While we were out to the new job cleaning up the tack room and doing some little odd jobs there and checking on our three really happy horses, we met a fellow from Alberta’s Environment and Sustainable Resource Development, the folks who control government owned land like this new lease.
We talked about grass (of course) and I mentioned that we worked hard to leave the grass improved at the lease we used to work on. He was so excited, I got the high five. And then he totally made our day when he said now he could sleep easy knowing we’d be managing this new lease.
People happy about a couple of old people who care about grass and cows. We’re so in the right place.
Getting boxes to start packing. The moving madness begins.
So many things going on at once. Still trying to get it all straight but for now this is the plan.
#1 The Condo: we’ll rent for now till we’re sure what’s going on. It’s Scarey having your home tied to your job. Been there done that and don’t like it. With the condo for backup we will have a place to live no matter what (like getting hurt or being let go or quitting but I sure can’t see that happening). That alone gives me a sense of peace. I can live there if I have too. It’s a really cute little place in a nice area close to where I can board my horse.
The Grazing Association we will be working for is all rather new and they are still figuring some things out like housing for us. Best case scenario we get a free house /free utilities to live in and worst case we spend the summers in a trailer kind of like glamping (pretty nice camping).
If the job and the housing on the lease job works out more permanent we’d like to buy the condo and rent it out till we need it, letting someone else make our payments for us till then.
I feel so good about everything, so calm and peaceful. It’s a good plan for us for now.
I spent the whole day looking at my new prairie home: creeks, wells, fences, grass, 40,000 acres of It. It was breathtakingly beautiful in places. It’s where I belong, where I’ve always belonged.
I’m so tired and happy, happy, happy.
I’m not sure I ever had a sense of destiny, of being prepared for any purpose in particular, well, nothing past cows and grass anyway. But that changed today.
All the frustrations and door slamming these last couple of years I just couldn’t understand. I couldn’t figure out what I was doing wrong. It all makes sense now. I had a little glimpse of destiny during an epiphany this morning. I saw how it all was leading up to this new page in my book of life.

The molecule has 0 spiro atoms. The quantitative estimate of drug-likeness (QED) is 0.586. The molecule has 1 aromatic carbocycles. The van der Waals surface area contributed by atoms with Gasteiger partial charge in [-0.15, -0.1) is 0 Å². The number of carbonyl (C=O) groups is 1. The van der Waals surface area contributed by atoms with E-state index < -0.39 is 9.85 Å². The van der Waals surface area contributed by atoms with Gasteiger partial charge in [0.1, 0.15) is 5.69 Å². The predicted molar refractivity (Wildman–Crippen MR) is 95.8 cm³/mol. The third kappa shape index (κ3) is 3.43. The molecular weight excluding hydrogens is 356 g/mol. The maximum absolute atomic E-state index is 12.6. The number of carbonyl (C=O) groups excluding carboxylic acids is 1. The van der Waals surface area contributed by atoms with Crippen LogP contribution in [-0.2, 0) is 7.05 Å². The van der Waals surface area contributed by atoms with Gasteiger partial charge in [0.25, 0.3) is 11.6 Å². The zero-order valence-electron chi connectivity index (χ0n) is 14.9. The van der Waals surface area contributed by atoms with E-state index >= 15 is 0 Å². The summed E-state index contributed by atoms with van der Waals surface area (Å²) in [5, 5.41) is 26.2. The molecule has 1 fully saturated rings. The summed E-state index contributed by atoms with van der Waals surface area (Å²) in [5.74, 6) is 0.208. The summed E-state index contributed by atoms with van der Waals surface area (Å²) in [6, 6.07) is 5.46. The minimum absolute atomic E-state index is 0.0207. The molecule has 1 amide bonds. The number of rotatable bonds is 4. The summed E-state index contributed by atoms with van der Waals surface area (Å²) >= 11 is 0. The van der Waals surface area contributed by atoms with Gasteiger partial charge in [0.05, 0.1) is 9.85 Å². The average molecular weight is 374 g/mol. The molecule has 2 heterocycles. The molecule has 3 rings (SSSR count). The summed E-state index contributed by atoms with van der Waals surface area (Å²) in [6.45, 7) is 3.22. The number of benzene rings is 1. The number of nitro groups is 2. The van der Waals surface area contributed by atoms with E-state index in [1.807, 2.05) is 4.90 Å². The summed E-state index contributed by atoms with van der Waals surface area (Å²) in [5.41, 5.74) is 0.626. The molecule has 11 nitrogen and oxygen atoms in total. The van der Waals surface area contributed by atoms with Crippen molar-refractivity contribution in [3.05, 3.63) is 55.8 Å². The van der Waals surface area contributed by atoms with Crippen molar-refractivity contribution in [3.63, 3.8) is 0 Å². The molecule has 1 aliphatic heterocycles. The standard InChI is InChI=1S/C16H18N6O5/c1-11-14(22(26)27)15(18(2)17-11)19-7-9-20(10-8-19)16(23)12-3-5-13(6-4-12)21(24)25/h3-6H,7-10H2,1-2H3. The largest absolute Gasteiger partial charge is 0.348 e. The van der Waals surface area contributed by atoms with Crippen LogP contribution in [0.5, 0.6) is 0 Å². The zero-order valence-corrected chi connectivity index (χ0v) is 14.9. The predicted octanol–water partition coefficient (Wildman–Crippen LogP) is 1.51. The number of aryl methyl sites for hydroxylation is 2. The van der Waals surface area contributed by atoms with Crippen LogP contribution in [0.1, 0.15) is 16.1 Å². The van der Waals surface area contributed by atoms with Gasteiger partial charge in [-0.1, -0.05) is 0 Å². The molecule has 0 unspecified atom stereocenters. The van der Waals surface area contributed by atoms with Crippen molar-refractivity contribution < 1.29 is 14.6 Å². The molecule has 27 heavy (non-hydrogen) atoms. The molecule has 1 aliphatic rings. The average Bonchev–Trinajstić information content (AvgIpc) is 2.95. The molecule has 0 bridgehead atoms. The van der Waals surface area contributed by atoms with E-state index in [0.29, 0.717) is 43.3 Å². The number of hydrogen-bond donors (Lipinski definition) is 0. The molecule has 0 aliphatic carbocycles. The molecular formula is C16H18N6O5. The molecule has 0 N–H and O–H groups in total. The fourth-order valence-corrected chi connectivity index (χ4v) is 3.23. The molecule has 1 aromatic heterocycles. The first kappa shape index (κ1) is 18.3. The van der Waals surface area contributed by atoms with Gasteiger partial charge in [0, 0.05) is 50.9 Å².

Now it’s up to me to make the end of the story a good one. Destiny: if it’s to be, it’s up to me.
Stay tuned for what I hope will be some interesting reading.
So help me if I ever complain about anything again, kick me quick.
You know how living on the basement is/was hard on me. I thought spending the summer on the prairie was heaven sent but heaven had even more in store.
Our lease is up end of this month and in looking around for another place to live we went and looked at condos for sale in the city. (I never in a million years would have even considered that a couple of years ago but living here underground changed my thinking quite a bit.)
We found the cutest condo then decided maybe the timing wasn’t quite right to buy but when we told the owners they said they liked us and asked if we’d like to rent for a year. Oh Ya.
So when we went in to sign the lease they put in an option to purchase anytime, without us even daring to ask. The gist of all that is, I’m no longer homeless. We’ll rent for a while and then buy (a really nice place).
It felt like home the minute I stepped in. The kitchen is huge. The feature walls are my favorite color of blue and even the house numbers are my lucky Phi type numbers. It’s all in one level and up a few steps, no one tramping around overhead. There’s a covered front porch with a place for the porch swing I always wanted. It’s in a really nice neighborhood surrounded by a huge park with lots of windows to enjoy the view. There’s an outdoor pool (my cowboy loves to swim) and an outdoor skating rink (I love to ice skate) almost next door. Best of all is only a long stone’s throw to where we will board our horses in the winter; I’ll be able to go ride everyday all winter if I want.
So now I’m not only smiling ear to ear (‘glist y glist’ in Welsh) but I’m so excited I can hardly stand myself.